• Good longer distance multi-terrain shoe
  • One of the heavier options
  • Not suitable as a fast racing shoe

These may not be a choice for racing whippets. Instead the Brooks Cascadia 17 GTX shoes offer plenty of padding, protection and comfort. They are waterproof, too, with great responsive grip, and they excel on the muddy, slippery terrain that would leave most other shoes floundering. That responsiveness means you can run at a decent lick on sketchy terrain and keep your feet well cushioned over longer distances too. Overall, they’re an ideal choice for day-long trail adventures and wet-weather training runs.

Nike Pegasus Trail 4

6. Nike Pegasus Trail 4

Men’s Fitness verdict

Look beyond the Nike Pegasus Trail 4’s road shoe-like exterior and you’ll find a lively, pacey all-rounder that excels on mixed surfaces.
  • Lively, responsive yet balanced ride
  • Good road-to-trail all-rounder
  • Performs across a range of paces
  • Almost no toe-box protection
  • No rock plate

The Nike Pegasus Trail 4 is a hybrid runner designed for trails as well as tarmac. Featuring the same Nike React foam you’ll find in the company’s Infinity Run daily trainer, the Pegasus Trail 4 has a responsive and springy ride. Strategically placed 4mm lugs provide plenty of bite on softer terrain. If you’re looking for a pacey all-rounder that you can use on a variety of surfaces, we think you can’t go wrong with the Pegasus Trail 4.

7. New Balance SuperComp Trail

Men’s Fitness verdict

New Balance’s SuperComp Trail – the off-road cousin of the racey SC Elite – is a carbon-plated whippet with race-winning credentials.
  • Light and punchy ride
  • Good durability
  • Copes well with road-to-trail transitions
  • Short, tight and narrow fit
  • Lacks some stability
  • Can catch stones

It looks like a road shoe. It even feels like a road shoe. But any comparisons with its road cousin the SC Elite are dispelled as soon as you leave the black stuff behind. It complements the responsive FuelCell foam found in the SC Elite with a tougher, more resilient foam to give you confidence inspiring stability and enhanced durability. The forked carbon plate creates a light and punchy ride, too, allowing you to push anything up to 5km trail race pace. We think it’s the ideal choice for fast, technical trails.

How we test the best trail running shoes

Our testers put each shoe through their paces over a mixture of distances and paces to see where they excel, and clocked up significant distances in each one to examine how they wear over time. Each reviewer focused on speed, stability and comfort during test runs, while also assessing the effectiveness of any high-tech features on offer. Their detailed reviews are sure to help you choose the right running shoe for you.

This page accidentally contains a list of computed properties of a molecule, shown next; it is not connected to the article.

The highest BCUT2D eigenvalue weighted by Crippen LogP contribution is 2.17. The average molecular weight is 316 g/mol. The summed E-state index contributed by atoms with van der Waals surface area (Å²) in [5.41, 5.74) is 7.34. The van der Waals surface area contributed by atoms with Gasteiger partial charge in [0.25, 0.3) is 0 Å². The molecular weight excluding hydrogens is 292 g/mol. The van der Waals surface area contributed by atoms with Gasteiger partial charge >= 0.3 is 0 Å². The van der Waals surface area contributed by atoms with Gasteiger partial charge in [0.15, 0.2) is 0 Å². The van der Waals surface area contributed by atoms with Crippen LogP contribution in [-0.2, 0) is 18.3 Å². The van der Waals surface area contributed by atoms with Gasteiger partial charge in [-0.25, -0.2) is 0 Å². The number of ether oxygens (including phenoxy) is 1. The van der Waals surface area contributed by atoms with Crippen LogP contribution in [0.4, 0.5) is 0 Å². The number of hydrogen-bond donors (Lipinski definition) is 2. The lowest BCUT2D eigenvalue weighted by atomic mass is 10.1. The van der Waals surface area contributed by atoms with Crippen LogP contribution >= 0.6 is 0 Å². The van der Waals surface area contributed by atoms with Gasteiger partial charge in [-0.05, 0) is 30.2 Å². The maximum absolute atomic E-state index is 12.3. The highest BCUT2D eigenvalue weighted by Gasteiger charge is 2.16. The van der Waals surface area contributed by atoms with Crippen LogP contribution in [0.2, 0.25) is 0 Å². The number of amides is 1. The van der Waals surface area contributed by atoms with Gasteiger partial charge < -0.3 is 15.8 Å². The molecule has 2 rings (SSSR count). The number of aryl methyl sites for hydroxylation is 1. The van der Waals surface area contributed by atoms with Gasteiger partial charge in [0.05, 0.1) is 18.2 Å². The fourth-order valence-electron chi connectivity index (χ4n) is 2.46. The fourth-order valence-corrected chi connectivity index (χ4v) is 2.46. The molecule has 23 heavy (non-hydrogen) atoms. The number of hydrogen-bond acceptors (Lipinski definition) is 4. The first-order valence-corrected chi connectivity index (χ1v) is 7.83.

How are trail running shoes different to road running shoes?

Trail running shoes are built to handle rougher runs when you step off the more consistent and reliable surface of the road. These rugged running shoes have more aggressive rubber outsoles with deeper lugs to provide better grip and traction on slippery surfaces. Lug depth and patterns vary, with deeper lugs and aggressive lug patterns offering stickier grip in mud and more surface traction. If you’re running from road to trail or on firmer ground, shallower lugs provide grip without holding you back.  

Some trail shoes also have reinforced uppers with toe-guard overlays around the toe box to protect your pinkies from accidental encounters with rocks and roots. They can also feature rock plates to prevent the lumps and bumps coming up through the midsole to batter your feet. This all tends to make them heavier than road shoes.  

Speaking of battered feet, heading off road onto uneven ground creates a bigger challenge for your feet and ankles.  That requires more support and stability. So trail shoes tend to have features to help, including a more robust build with increased structure in the heel, side walls and different midsole technology to ensure you have a reliable platform for picking your way along the paths.   

There’s also a new trend for trail shoes to offer protection against water. Breathable GORE-Tex coatings are now common in a bid to keep feet dry. Though nothing’s going to prevent soggy socks if you go ankle deep into a big puddle, mind.  

Some road-shoe DNA is now being transferred to trail shoes, too. That includes livelier, lightweight responsive foams, carbon plates and more aggressive superlight racy designs.   

When should you wear trail shoes?

Trail running covers a very wide variety of terrain, including steep grassy fells, rocky mountain climbs and uneven coastal paths. Then there’s flat gravel paths that run alongside rivers, through forests or in parks. They can be clear, wide and groomed; steep, wild and muddy; and even sandy or slippery. Basically any time you venture off the road onto uneven, unpredictable terrain, you’ll want to consider lacing up a trail shoe. Though in drier, flatter, more groomed conditions, sometimes road shoes can still get the job done. And we’re seeing a big trend for do-it-all road-to-trail shoes that offer good versatility across a wider range of terrain.